Protein in maternal blood may predict birth complications
A protein found in the blood of pregnant women could be used to develop tests to determine the health of their babies and aid decisions on early elective deliveries, a study reveals.
A protein found in the blood of pregnant women could be used to develop tests to determine the health of their babies and aid decisions on early elective deliveries, a study reveals. Low levels of the blood marker known as DLK1 can predict poor foetal growth and complications in pregnancy, and could be used as a non-invasive prenatal diagnostic, the study suggested.
"Measuring DLK1 levels in the mother's blood could be a reliable and non-invasive way of predicting whether there are likely to be complications, especially those that cause reduced nutrient supply to the baby," said Marika Charalambous, researcher at the Queen Mary University of London.
DLK1 is a protein that is found in high levels in the mother's blood during pregnancy, in humans and rodents. But little has been known about its source, what it does, and whether it can indicate anything about the health of a foetus.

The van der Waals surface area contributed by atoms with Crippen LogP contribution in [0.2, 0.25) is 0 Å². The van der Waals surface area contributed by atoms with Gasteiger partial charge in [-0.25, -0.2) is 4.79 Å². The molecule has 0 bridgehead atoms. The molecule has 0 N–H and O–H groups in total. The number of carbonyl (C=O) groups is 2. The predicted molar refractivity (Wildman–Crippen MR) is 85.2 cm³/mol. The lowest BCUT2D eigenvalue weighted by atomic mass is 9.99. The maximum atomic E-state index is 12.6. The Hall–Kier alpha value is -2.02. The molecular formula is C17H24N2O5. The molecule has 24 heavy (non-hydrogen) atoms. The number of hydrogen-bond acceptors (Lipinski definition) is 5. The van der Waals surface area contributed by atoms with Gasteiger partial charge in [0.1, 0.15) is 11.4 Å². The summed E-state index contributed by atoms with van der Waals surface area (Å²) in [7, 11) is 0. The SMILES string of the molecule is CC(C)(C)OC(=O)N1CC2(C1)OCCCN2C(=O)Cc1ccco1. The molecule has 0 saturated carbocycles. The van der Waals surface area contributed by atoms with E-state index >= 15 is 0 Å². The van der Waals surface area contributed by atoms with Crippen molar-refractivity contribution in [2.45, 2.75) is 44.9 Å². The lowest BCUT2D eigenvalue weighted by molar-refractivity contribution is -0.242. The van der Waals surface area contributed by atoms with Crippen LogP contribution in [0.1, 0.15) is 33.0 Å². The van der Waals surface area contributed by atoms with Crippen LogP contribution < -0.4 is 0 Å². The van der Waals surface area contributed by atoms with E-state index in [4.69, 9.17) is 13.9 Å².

The study published in the journal Nature Genetics initially used mice experiments that involved knocking out the gene in either the foetus or the mother, and then measuring the mother's DLK1 level to determine its source. The researchers found that the protein originates from the embryo which means that its levels in maternal blood could provide a direct readout of the embryo's biological state.
The researchers studied 129 first-time mothers, taking measurements of DLK1 levels in their blood and recording the outcomes of their pregnancies. They found that low DLK1 levels were associated with reduced growth of the foetus resulting from pregnancy complications, including poor blood flow through the umbilical cord. The team then looked at how DLK1 affects the metabolism of a pregnant mouse.
When fasting for 24 hours, humans start a process known as 'ketosis', which is what the Atkins diet is based on, and involves burning the energy from fat stores to keep the body functioning. When DLK1 was inactivated in pregnant mice, their fasting response was impaired by not being able to begin ketosis. This indicated the importance of DLK1 in providing energy for the foetus and their growth, and DLK1 levels in the mother were found to be a good predictor of the mass of their offspring.